In Part I we were introduced to the Welsh Government’s plan to allow the building of hundreds of massive new wind generators on sites across rural Wales, even though these developments are effectively banned under current planning regulations in England. The name ‘Bute Energy’ came up a couple of times along the way.
So who are Bute Energy? They are based in London and Edinburgh, with a Welsh ‘sheen’ of an office in Cardiff and a Welsh PR spokesman, as usual in these developments. They have plans for at least 16 wind sites, plus solar sites, spread all across rural Wales. The Welsh Rural Affairs Minister, Lesley Griffiths, has been a huge advocate of wind-power for decades, and Wales is already extensively covered with wind ‘farms’. (One wonders why the marketing people did not sell us coal farms, gas farms and nuclear farms – wind and solar are inefficient power-generating systems, not farms). To Welsh politicians, ‘farms’ sound ‘green’. And green is the mantra followed by this impoverished country, with worse (and worsening) standards of living, infrastructure, education, health, housing etc., etc., than England, Scotland or Northern Ireland. And bye-bye tourism.
Bute Energy has plans for the following across Wales: Twyn Hywel Energy Park Ltd / Rhiwlas Energy Park Ltd / Banc Du Energy Park Ltd / Aberedw Energy Park Ltd / Moelfre Energy Park Ltd / Mwdwl Eithin Energy Park Ltd / Garreg Fawr Energy Park Ltd / Bryn Gilwern Energy Park Ltd / Nant Mithil Energy Park Ltd / Lan Fawr Energy Park Ltd / Waun Hesgog Energy Park Ltd / Esgair Galed Energy Park Ltd / Llyn Lort Energy Park Ltd / Nant Ceiment Energy Park Ltd / Nant Aman Energy Park Ltd / Tarenni Energy Park Ltd. All have the same office in Cardiff – but it is not a Welsh company. These are planned across the Welsh landscape. Rhiwlas is just over a mile southeast of beautiful Llangurig near Snowdonia, and Bute will dump up to 15 wind towers of 200m (660 feet, or two full-sized football pitches) high, plus unspecified solar panels, battery storage, access roads and power lines. And just over a mile northwest will be 15 similar turbines, also with solar power and battery storage. Lucky Llangurig. Twyn Hywel is in southeast Wales, near Senghennydd, with more 200m tip-height monsters planned – and fairly certain, like all the others – to get the go-ahead from the Welsh Government. Nant Mithill, in the beautiful Radnor Forest near New Radnor, Powys, will have 36 giant wind generators, each 722 feet in height. To again have an idea of scale, the Blackpool Tower is only 158m (520 feet) high, and Britain’s tallest building, London’s Shard, is 309m (1013 feet). Has anyone in Wales seen the size of the Shard? All of these ‘energy parks’, i.e. industrial sites, will have a minimum of 200m-high towers with (at least) Nant Mithill with 220m. Even so, these 200m (660feet) towers are higher than ALL others across Wales, with the largest currently being 400 feet. And the Moelfre and Bryn mega-monsters are to be 820 feet – almost Shard-size. None are needed – Wales is self-sufficient for renewable energy already.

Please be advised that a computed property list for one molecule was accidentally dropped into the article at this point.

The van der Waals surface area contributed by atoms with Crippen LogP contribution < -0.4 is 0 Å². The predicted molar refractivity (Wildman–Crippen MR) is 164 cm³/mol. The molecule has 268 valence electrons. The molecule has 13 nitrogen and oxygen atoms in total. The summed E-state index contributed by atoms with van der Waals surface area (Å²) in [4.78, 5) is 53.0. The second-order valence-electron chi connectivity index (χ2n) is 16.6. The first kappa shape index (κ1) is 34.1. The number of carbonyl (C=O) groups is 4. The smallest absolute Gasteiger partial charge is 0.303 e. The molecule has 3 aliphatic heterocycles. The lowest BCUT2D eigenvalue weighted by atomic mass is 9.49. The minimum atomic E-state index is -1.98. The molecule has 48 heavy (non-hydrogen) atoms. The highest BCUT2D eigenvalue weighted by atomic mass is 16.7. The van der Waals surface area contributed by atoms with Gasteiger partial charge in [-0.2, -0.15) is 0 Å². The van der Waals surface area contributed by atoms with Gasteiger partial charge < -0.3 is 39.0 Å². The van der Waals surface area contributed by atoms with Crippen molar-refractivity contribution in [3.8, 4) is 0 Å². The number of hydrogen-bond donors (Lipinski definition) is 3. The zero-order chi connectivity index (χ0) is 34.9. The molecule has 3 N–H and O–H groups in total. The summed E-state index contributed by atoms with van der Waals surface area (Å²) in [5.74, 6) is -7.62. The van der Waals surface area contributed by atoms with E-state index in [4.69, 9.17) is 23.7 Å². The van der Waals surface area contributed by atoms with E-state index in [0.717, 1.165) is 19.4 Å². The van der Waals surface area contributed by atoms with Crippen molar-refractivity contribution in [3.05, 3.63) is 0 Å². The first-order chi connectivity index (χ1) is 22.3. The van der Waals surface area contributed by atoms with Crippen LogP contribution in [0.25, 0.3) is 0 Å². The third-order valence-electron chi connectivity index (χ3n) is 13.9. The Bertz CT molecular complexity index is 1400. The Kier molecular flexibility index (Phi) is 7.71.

We could point out that UK wind energy was only 5,600MW average in 2021, and a minimum of only 35MW under High Pressure. The UK needs over 30,000MW daily to power Homes, Offices, Factories, Hotels, Farms, Pubs and Hospitals, without any substantial number, as yet, of electric cars, buses, trucks or motorbikes. There are almost 33 million cars in the UK, of which only 380,000 are electric, around 1.15%. There is no way that renewable energy can cope with the diktat of all car owners switching to electric – there are not enough acres available and there will be rare earth shortages as the West falls into the electric trap. The Zero Watch Foundation estimates that the UK commitment to Net Zero is already costing consumers another £2,000 each on our annual energy bills, as costs are passed on to the public. The leading energy generation providers, the ‘Big Six’, are British Gas/Centrica (British), SSE/Ovo (British, includes SWALEC), EDF (French Government-owned), Npower (owned by German Innogy/RWE), Scottish Power (owned by Spanish Iberdrola) and E.ON (formerly PowerGen, owned by German E.ON). In 2020, SSE/OVO and Scottish Power made over a billion pounds profits between them. With four of the six transferring profits back to their countries of origin, the situation is replicated in all the denationalised industries.
The above huge projects are the tip of the iceberg. But there are dozens of other applications for wind renewables across Wales, as it is almost impossible to build them elsewhere in the UK and Ireland. A selection of the main sites is as follows – the latest figures are:
Bridgend – Pant-y-Wal (Pennant-Walters) est. output 41MW; Fforch-Nest (Npower) 39MW
Carmarthenshire – Brechfa Forest extension (unknown) 25MW; Llanfynydd Energy Park (Gamesa Energy) 32MW; Mynydd-y-Betws (Cambrian Renewable Energy – consented) 37MW. (Total 94MW)
Ceredigion – Rhos Garn (RES) 20MW appealing refusal; Dynyn Hill (Wavecrest) 22MW; Moel Fferm (Airtricity) 44MW. (Total 86MW)